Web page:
Did you realise that today is Italy’s national day? Neither did I.

It’s not normally commemorated in Britain but it’s celebrated in Italy on June 2 every year. It marks the anniversary of the day in 1946 when the Italian people were asked to choose a new form of government after the fall of Fascism, and opted to become a republic.

Reading about it, I learnt a new word: Italophile. It’s an easy one to guess the meaning of, considering that a Francophile is a lover of France, a bibliophile is a lover of books and a technophile loves technology. I discovered I have been one most of my life.

It began with my mum’s spaghetti bolognese. Then I spent 11 years at school and university studying ancient Italian – more commonly referred to as Latin – and have maintained a passionate enthusiasm for the language and the people who spoke it ever since.

I knew that moving to Cumbria I wouldn’t be far from Hadrian’s Wall, but I had no idea how much more evidence of the ancient Italians there would be here – with more discovered in Carlisle only last week.

Stephen Blease And 2,000 years on it feels as if they never left. Carlisle has an excellent range of restaurants, but there are far more offering Italian cuisine than any other.

And consider other aspects of our culture. If you’re someone who relies on coffee to get through the working day you can thank the Italians.

Its origins lie in Ethiopia, but its position in Europe is down to Pope Clement VIII, who reputedly tried a sip and decided to bless the coffee bean.

Classical musicians spend their lives surrounded by Italian terms like opera, concerto, sonata, scherzo, finale – or instruments like the viola, the cello, the piano, the tympani.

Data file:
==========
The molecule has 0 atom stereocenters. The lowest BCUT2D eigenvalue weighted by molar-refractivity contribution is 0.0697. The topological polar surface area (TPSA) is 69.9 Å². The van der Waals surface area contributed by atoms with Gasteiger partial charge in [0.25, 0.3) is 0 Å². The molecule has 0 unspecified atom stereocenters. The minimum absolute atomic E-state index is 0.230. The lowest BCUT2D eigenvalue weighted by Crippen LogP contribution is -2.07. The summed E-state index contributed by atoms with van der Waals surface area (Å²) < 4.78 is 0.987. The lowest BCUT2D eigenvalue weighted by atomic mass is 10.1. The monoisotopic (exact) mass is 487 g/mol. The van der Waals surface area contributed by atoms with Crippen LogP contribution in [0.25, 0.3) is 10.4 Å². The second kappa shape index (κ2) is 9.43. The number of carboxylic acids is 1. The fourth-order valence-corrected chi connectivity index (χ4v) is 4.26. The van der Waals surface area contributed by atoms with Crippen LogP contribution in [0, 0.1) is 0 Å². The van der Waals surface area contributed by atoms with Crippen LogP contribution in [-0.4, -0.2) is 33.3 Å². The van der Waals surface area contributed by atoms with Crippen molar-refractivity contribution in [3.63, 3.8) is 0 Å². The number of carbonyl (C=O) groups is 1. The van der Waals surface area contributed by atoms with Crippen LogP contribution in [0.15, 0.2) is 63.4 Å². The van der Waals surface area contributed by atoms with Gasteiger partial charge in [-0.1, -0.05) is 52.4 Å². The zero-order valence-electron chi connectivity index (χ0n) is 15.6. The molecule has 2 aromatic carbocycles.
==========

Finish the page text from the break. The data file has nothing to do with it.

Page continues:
The terms directing how a particular piece should be played are all Italian, such as allegro, andante, largo, vivace and many more. It’s long been the international language of music.

In Europe we are forever tripping over American culture – what the French call Coca-Colonialism – from McDonald’s, Burger King, KFC and the Disney store to cinema, music and TV.

And we probably think of France as our most significant and influential European neighbour. French is the first foreign language most of us learn at school, and baguettes are readily available in most supermarkets.

But I think the significance of Italy deserves to be recognised. It’s there in our cuisine, our music, our ancient ruins, our hot drinks.

For the full experience, of course, you have to go there. Nowhere has ever impressed me quite as much as the land of good food, stylish clothes, scooters, hand gestures, music, art, 2,500 years of history and architecture and heartbreakingly beautiful dark-haired girls.

Tonight we can celebrate Italy’s Republic Day in our own way. Sit down with a cup of espresso, a glass of Chianti or a bowl of ice cream and listen to a CD of Italian opera. Personally I’m going to phone for a pizza.